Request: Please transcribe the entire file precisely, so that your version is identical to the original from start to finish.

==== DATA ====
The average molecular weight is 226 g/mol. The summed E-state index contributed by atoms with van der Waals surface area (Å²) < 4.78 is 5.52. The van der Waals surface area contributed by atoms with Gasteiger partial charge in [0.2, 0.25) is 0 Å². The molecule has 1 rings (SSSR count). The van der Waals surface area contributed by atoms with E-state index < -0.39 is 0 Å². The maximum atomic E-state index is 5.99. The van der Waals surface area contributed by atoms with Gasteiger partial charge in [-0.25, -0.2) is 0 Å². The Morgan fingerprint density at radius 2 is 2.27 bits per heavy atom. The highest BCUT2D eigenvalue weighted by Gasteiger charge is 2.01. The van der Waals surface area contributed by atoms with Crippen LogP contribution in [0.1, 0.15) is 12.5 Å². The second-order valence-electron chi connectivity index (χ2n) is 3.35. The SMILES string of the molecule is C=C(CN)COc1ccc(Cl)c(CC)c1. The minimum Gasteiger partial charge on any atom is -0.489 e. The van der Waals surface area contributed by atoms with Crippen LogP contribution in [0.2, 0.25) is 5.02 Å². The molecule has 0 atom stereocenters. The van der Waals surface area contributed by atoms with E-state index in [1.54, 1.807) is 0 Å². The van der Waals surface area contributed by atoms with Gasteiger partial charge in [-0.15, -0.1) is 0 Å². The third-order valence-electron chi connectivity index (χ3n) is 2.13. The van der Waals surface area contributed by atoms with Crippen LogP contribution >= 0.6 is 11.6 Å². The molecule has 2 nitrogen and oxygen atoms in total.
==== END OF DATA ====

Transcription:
The average molecular weight is 226 g/mol. The summed E-state index contributed by atoms with van der Waals surface area (Å²) < 4.78 is 5.52. The van der Waals surface area contributed by atoms with Gasteiger partial charge in [0.2, 0.25) is 0 Å². The molecule has 1 rings (SSSR count). The van der Waals surface area contributed by atoms with E-state index < -0.39 is 0 Å². The maximum atomic E-state index is 5.99. The van der Waals surface area contributed by atoms with Gasteiger partial charge in [-0.25, -0.2) is 0 Å². The Morgan fingerprint density at radius 2 is 2.27 bits per heavy atom. The highest BCUT2D eigenvalue weighted by Gasteiger charge is 2.01. The van der Waals surface area contributed by atoms with Crippen LogP contribution in [0.1, 0.15) is 12.5 Å². The second-order valence-electron chi connectivity index (χ2n) is 3.35. The SMILES string of the molecule is C=C(CN)COc1ccc(Cl)c(CC)c1. The minimum Gasteiger partial charge on any atom is -0.489 e. The van der Waals surface area contributed by atoms with Crippen LogP contribution in [0.2, 0.25) is 5.02 Å². The molecule has 0 atom stereocenters. The van der Waals surface area contributed by atoms with E-state index in [1.54, 1.807) is 0 Å². The van der Waals surface area contributed by atoms with Gasteiger partial charge in [-0.15, -0.1) is 0 Å². The third-order valence-electron chi connectivity index (χ3n) is 2.13. The van der Waals surface area contributed by atoms with Crippen LogP contribution >= 0.6 is 11.6 Å². The molecule has 2 nitrogen and oxygen atoms in total.